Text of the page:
FILTER - Kalita Wave Dripper or Auto Drip
28g Coffee : 450g Water 205°F
~3:45 Drain Time
When brewing this decaf as a batch brew, we recommend a 1:16.7 ratio at your standard settings.
Tasty, tasty decaf. Yes, we have dropped several different decaf coffees in the past few months, and yes they’re all delicious. This Decaf Colombia has notes of vanilla and apple with a creamy mouthfeel that lingers. Approachable, sweet, and delicious, this will go well with even a little bit of cream. Look for balance when dialing in this coffee. It brewed well with our same grind settings for a regular batch brew.
ESPRESSO - Modbar EP
Brew Temp: 198°F, Line Pressure: ~3.5 bars, Max Pressure: 9 bars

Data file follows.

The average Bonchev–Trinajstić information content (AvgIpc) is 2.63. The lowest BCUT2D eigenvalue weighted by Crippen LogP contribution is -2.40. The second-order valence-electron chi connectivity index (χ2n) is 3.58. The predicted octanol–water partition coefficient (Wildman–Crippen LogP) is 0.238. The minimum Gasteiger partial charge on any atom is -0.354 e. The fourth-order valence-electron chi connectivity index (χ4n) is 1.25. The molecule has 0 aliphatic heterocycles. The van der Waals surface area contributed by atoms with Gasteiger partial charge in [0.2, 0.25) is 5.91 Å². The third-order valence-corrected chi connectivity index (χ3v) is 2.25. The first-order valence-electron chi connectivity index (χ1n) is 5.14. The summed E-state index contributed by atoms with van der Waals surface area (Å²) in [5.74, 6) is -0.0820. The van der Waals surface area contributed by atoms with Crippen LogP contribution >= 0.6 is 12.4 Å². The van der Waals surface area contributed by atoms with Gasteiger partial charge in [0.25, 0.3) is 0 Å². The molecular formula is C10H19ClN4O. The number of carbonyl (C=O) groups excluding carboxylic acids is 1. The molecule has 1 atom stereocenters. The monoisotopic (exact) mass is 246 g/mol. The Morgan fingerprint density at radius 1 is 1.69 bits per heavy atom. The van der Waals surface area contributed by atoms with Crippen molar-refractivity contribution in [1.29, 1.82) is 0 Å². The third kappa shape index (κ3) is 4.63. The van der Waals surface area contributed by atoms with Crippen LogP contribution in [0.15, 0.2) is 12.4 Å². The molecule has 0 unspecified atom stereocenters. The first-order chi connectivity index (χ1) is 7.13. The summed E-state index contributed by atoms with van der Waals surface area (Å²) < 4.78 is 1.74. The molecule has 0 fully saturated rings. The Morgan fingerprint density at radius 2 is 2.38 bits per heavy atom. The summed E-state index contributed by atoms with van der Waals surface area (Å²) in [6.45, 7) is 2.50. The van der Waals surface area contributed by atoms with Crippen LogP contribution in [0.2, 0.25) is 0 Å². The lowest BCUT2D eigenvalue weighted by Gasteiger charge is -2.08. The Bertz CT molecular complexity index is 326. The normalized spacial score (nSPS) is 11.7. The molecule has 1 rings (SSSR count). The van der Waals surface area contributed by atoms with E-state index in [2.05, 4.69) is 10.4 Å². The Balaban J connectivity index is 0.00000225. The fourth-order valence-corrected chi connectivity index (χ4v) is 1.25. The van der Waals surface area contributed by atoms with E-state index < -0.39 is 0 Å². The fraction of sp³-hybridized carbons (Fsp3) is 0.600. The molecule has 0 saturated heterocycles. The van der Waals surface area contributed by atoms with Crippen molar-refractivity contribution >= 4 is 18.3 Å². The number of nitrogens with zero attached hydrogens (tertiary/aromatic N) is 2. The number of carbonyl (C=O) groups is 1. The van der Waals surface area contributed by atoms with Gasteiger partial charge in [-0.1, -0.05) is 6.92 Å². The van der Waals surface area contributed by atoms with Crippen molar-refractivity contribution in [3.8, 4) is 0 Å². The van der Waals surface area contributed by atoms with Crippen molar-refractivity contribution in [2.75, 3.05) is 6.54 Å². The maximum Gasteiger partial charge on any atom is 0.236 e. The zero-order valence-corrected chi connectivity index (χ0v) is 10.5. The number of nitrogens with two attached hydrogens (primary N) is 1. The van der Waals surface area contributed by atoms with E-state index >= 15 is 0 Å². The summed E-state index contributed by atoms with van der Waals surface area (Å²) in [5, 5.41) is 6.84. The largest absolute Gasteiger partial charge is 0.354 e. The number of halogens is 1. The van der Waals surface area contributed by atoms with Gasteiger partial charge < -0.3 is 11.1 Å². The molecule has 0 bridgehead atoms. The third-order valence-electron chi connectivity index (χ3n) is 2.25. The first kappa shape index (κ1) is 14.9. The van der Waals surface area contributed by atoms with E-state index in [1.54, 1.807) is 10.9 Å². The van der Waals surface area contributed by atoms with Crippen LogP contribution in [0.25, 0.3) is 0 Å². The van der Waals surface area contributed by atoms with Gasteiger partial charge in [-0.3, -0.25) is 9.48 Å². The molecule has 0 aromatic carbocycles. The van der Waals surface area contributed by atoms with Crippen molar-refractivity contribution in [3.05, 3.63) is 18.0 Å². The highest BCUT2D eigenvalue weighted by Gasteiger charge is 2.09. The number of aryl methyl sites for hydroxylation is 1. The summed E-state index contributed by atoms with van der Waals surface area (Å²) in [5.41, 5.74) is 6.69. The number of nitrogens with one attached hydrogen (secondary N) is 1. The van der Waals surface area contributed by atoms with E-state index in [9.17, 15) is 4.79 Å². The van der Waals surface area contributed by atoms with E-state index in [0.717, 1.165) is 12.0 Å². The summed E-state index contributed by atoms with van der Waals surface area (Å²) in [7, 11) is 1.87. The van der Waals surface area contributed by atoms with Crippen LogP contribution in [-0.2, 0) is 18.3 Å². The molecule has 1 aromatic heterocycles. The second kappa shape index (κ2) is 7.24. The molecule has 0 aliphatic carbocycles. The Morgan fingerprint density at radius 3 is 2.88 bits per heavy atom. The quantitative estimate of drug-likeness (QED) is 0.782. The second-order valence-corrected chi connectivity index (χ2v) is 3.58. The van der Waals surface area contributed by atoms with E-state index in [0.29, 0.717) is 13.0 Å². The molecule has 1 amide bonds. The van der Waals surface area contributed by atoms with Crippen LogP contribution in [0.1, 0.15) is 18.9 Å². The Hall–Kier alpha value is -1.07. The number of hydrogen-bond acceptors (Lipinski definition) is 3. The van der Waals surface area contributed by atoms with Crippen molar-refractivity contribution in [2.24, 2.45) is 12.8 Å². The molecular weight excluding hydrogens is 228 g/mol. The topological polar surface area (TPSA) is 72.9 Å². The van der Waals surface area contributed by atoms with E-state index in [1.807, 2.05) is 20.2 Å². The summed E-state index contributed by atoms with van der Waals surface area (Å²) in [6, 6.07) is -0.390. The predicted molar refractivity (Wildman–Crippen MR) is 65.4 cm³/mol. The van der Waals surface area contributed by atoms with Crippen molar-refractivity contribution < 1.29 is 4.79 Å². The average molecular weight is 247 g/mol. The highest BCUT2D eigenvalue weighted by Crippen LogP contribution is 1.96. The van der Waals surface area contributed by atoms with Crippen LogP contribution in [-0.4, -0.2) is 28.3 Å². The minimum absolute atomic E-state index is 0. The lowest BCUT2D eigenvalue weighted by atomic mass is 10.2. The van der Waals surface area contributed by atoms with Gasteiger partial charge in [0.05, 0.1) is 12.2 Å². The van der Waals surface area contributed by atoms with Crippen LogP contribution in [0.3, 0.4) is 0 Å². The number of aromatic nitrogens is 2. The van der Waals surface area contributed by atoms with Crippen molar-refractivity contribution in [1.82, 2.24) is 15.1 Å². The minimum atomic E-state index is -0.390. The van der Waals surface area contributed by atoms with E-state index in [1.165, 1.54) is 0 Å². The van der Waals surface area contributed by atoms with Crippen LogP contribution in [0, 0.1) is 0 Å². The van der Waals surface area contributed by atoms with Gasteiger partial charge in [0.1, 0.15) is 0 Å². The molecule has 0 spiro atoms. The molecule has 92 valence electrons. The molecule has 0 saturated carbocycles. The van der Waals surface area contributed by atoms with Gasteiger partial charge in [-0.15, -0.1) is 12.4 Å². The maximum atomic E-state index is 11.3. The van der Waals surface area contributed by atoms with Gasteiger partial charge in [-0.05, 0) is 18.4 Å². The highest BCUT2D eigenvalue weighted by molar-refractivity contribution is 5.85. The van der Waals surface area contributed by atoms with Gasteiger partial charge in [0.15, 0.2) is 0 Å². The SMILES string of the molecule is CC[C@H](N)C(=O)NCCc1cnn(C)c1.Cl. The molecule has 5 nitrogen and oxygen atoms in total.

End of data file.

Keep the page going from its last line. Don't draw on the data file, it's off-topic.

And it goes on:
Pressure Profile: 0 sec to 4 sec - line pressure, from 4 sec till done - 9 bars
19g in : ~50g out @ ~23s
As an espresso we found the flavors blend into a creamy vanilla and apple parfait, especially in a milk drink. Sweetness was the overwhelming note on espresso, while the tart apple and vanilla notes lingered. An excellent coffee for sure. If you under-extract this coffee, it tastes slightly tart and weak, lacking in the vanilla and sweetness we loved. If you over-extract this coffee, it tasted like bitter apple peels and had a chalky drying mouthfeel.
Decaf Colombia San Jose
We bought this coffee from Aleco over at Red Fox Coffee Merchants. We purchased all twenty bags of this coffee for $4.05/lb. We scored this coffee at an 86. We have been buying from Red Fox for years. Not only do they do great work in Colombia, but they are also behind some of the tasty Peru and Ethiopia offerings you might have seen. Cheers to Aleco, Chloe, and the Red Fox team!
- The Coffee Commodity purchase price was $1.06/lb when we purchased this coffee.
- The Fair Trade Coffee minimum price was $1.60/lb when we purchased this coffee.